By Trevor Cox
Trump won’t achieve 4% GDP growth, but the stock market will continue to rally. Using the macroeconomic Solow growth model 4% growth via Trump’s methods is impossible in a developed country. The model has three exogenous variables: capital, labor, and knowledge, which lead to the endogenous variable total production. This model was first formulated in the 1950s and shows how third world cities can explode into first world cities within a generation through investment and the sharing of knowledge. Then the former third world cities level off and look like first world cites. If the reasonable assumptions are made to hold knowledge and labor constant, the function becomes an increasing concave function with capital on the x-axis and production on the y-axis. The function’s concavity shows that no matter how much investment is made in a country’s capital its production/GDP will level off at some steady state. Although Trump’s idea on how to reach 4% growth is ambiguous, he seems to hold the idea that America can invest its way to such a point. This is impossible.
America would be the richest and most advanced nation in the world if it were to achieve 4% growth. For this to occur, a paradigm shift would have had to occur in the global economy. Such a shift could only occur through knowledge leaps. Such knowledge leaps greatly increase productivity and therefore GDP. Some historic examples of knowledge leaps include trains, oil refineries, and the internet. These inventions occurred in a random, unpredictable manner, and were brought about by driven entrepreneurs who had a great deal of luck. Neither top-down nor bottom-up investment can create such world changing entrepreneurs. However, some politicians would like you to think that it was their specific meddling that caused such leaps. The only necessary inputs to these paradigm shifts are a working justice system and private property rights. These derive from a country’s culture and a respected republic, which allow innovation to thrive. America is fortunate enough to have a hard-working culture and greatly respected justice system. Meanwhile a country like Iran is riddled with corruption and has an authoritarian form of government. World changing inventions are seldom created in such environments.
If Trump hopes to achieve his moonshot goal of 4% growth, he can only continue to promote private property and respectable institutions with the hope of a great invention being created. Even though he is quite the builder, building a new interstate highway system with a golden T emblazoned on each entrance sign will not grow America’s overheating economy. As his business acumen should tell him, Trump’s government should not waste money on convoluted schemes to increase GDP via capital investment. He should allow GDP increases to occur naturally in the private sector, and relieve the burden that the government imposes on the private sector.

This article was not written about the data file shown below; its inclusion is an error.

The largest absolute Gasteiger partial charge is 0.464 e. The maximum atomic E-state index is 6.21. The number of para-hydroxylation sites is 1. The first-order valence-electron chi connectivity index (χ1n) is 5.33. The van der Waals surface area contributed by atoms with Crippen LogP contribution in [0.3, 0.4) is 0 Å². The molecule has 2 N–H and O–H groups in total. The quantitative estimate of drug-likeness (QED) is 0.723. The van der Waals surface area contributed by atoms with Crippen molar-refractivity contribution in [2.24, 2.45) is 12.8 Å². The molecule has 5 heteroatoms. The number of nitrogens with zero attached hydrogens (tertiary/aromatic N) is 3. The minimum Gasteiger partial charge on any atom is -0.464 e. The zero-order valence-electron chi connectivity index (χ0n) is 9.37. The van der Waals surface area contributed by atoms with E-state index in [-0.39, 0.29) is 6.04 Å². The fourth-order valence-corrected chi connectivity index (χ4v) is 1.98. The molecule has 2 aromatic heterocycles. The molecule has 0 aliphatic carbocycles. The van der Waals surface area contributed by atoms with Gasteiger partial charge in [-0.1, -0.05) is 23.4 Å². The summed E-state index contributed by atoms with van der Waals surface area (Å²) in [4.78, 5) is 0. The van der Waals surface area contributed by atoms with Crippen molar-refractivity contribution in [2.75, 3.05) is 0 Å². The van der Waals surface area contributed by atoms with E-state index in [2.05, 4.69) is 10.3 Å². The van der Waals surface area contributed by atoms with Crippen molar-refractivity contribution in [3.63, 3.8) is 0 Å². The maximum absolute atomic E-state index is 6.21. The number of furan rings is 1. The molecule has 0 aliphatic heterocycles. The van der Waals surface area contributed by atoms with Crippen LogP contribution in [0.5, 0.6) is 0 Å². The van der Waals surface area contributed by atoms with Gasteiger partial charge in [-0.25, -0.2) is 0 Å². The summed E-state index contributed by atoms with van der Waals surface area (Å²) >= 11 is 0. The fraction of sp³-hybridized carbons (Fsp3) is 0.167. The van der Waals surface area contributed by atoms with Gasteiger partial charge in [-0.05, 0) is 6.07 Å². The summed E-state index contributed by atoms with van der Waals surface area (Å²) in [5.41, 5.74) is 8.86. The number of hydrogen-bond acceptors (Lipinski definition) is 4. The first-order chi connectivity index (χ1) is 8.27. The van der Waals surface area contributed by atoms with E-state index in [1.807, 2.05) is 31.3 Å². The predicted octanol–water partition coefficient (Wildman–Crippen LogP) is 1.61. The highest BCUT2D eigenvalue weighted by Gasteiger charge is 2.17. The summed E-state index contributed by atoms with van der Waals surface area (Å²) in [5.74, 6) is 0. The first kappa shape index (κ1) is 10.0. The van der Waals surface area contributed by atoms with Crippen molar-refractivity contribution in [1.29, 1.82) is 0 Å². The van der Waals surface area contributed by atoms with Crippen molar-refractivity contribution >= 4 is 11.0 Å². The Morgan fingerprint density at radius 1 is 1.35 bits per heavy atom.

This leads to my next point on why the stock market will continue to climb in two words: tax-reform. Although a jump in GDP growth rate to 4% is random and unpredictable, tax-reform isn’t. Treasury Secretary Steven Mnuchin has talked about how he hopes to institute tax reform that will decrease the burden that corporations face for being located in America. According to the tax foundation the US has the third highest corporate tax rate in the world. If Congress were to pass a bill to decrease this burdensome tax and reform the tax code to make it simple and clear, corporate earnings across the board would increase, and current stock price is the best indicator of what investors believe projected future earnings to be. Hence the market will continue to soar across all sectors until tax-reform is passed or until Republicans lose congressional control.
The soaring of stock prices has nothing to do with changes in GDP growth. Investors are ignoring our generally slow growing economy and are instead looking to an increase in expected future earnings of corporations to decide stock prices. China is growing faster than the US because they are economically less developed than the US. Recent trends show that the Chinese economy is experience a slowdown, which is matched by the across the board leveling off of the developed economy – around 2% growth. Furthermore, one must look at the differences in GDP per capita between the US and China to get a fuller sense of how disparate the two countries are — China’s being a meager $6,807.43 compared to America’s robust $53,041.98. The two are not even near each other, and the comparison of these two economy’s as seemingly equal is dangerous. Even if China’s gross GDP overtakes the US’s, this won’t make a difference because the US’s population is only about one quarter of China’s. America does not need to catch up to China. China needs to catch up to America.